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Garden Guru


Jim Boxberger Jr.
Posted 12/2/22

The smell of that turkey roasting in the oven or the stuffing on the stove, the smells of last week will last in our memory until next Thanksgiving. What smells do you remember from Thanksgiving the …

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Garden Guru



The smell of that turkey roasting in the oven or the stuffing on the stove, the smells of last week will last in our memory until next Thanksgiving. What smells do you remember from Thanksgiving the most? What smells do you associate with Christmas? 

Smell is a powerful sense and is usually overlooked, but aromatherapy has been becoming increasingly more popular even though it has been around forever. The smell of a freshly peeled orange or fresh cut watermelon, immediately conjure up images of somewhere you were while enjoying those items. Smells can make you hungry, like the fresh basil and garlic bubbling up in a tomato sauce or chocolate chip cookies baking in the oven. Scented candles have been popular for years as we try to recreate our favorite scents and let’s not forget the multitude of different varieties of potpourri. 

Many of us buy items that will bring pleasing scents into our home, whether it is scented candles, wall plug-ins, sprays, wax melters or potpourri, but there are many other options as well. There are many plants that can be used both live or dried that can produce months of pleasing scents. During the winter months I have scented geraniums in my southern facing windows that produce pleasing scents naturally. Likewise many herbs like thyme, basil, rosemary and lavender can be grown indoors over the winter and beside a pleasant aroma will also help season your favorite dishes. 

There are two major theories that attempt to explain the mechanism by which aromatherapy works. The first is a more physical approach where essential oils are absorbed through the skin and into the somatic tissues. When massaged into the skin, essential oils may activate the skin’s thermal receptors and destroy fungi, bacteria, viruses, and other microorganisms. Some individuals believe a number of essential oils possess anti-inflammatory effects and provide soothing relief for arthritis, burns, and muscular pain. The second theory poses that essential oils stimulate the olfactory nerve and send signals to the brain’s limbic system, which is a complex neural network that is closely associated with memories, emotions, and instincts. This stimulation is believed to trigger the release of chemicals that contribute to feelings of calm, relaxation, or stimulation. Different scents produce different results.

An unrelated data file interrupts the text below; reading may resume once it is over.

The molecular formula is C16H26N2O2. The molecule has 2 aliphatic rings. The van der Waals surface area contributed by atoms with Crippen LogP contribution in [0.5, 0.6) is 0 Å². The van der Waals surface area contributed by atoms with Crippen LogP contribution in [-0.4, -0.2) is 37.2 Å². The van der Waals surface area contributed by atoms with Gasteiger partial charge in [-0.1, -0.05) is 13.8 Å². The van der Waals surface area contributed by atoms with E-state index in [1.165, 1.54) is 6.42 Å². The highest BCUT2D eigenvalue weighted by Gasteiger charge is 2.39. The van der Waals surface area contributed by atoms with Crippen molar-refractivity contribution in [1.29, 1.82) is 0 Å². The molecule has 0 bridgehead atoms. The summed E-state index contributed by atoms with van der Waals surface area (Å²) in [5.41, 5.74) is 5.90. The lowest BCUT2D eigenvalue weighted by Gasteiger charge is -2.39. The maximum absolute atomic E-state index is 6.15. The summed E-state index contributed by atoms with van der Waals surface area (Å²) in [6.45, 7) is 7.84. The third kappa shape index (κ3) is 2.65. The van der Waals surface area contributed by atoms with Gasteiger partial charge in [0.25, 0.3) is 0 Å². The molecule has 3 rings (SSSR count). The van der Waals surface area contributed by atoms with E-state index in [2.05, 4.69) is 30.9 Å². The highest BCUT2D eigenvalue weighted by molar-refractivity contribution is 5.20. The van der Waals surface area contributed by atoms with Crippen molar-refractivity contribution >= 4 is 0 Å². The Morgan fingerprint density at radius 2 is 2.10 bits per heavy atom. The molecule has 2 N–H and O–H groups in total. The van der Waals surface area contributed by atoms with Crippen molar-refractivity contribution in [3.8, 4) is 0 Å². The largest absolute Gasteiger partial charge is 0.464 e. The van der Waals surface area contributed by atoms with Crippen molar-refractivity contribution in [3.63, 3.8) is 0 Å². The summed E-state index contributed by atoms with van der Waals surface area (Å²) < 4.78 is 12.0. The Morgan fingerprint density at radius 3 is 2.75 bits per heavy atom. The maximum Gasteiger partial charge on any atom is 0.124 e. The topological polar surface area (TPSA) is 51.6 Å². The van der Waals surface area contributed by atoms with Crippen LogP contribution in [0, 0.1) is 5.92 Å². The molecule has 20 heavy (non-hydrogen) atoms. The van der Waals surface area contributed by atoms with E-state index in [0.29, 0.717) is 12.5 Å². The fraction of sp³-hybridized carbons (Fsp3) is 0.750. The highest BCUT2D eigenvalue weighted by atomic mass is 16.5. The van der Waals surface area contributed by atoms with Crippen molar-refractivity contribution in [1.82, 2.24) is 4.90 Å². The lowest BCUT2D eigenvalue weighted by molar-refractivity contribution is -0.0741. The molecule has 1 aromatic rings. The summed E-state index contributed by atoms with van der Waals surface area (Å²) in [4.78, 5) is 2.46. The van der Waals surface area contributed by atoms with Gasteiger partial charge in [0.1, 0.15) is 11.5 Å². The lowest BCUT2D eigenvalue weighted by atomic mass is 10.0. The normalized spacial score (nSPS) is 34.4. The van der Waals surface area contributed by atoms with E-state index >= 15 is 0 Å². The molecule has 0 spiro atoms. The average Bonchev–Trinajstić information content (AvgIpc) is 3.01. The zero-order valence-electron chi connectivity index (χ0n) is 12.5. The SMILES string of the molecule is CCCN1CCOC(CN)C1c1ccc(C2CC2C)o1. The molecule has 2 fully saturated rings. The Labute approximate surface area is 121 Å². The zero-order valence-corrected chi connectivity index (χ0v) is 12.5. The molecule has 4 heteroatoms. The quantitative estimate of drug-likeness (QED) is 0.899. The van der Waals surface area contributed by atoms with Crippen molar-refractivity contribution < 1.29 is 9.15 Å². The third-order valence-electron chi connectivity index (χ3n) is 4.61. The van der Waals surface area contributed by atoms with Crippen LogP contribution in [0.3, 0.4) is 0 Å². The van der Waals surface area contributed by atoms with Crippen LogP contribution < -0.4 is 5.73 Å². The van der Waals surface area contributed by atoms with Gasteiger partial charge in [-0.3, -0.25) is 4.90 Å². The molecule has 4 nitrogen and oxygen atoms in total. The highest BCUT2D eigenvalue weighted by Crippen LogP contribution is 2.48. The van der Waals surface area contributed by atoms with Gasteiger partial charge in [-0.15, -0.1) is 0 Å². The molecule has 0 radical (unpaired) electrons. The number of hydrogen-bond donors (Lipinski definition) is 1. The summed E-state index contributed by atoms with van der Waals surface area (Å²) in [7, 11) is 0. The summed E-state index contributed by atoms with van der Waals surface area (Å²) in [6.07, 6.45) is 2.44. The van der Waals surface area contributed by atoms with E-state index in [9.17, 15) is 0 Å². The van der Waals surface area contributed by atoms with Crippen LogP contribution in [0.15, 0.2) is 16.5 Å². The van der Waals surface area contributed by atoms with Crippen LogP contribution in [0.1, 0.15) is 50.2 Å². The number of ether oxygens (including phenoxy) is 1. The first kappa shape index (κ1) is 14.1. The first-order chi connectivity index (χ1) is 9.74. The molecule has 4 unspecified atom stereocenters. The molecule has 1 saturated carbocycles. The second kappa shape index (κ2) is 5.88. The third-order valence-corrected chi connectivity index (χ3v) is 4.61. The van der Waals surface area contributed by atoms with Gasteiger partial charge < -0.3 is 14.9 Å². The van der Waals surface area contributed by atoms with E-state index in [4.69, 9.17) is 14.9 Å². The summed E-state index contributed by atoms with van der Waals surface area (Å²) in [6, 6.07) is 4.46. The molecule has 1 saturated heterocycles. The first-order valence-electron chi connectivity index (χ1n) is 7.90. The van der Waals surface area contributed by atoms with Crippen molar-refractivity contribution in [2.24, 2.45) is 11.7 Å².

In real estate, when showing a house to a potential buyer, you should have cookies baking in the oven to bring back childhood memories and make the house seem homier. The smell of lavender has widely been used for relaxation and sleep. Sandalwood, peppermint, and orange essential oils can have a calming effect and may help aid in relaxation for people with autism. Lavender, eucalyptus, and sweet marjoram essential oils were found to help relieve discomfort and improve sleep for patients with chronic pain. Many of these essential oils can be found at your local drugstore and even some grocery stores as these items have become increasingly more popular. 

This fall, we put in a wood pellet stove in our dining room, and since then I have been experimenting with different scents that I put on the stove that get circulated around the house with the warmth. Orange peels will produce a wonderful scent for days as the essential oils in the peel evaporate. This week I tried a cinnamon stick with vanilla extract and as yummy as it sounds it smells just as good. But unfortunately it is making me quite hungry, I need something that smells like brussel sprouts or cabbage instead. Who am I kidding, I like brussel sprouts and cabbage too.


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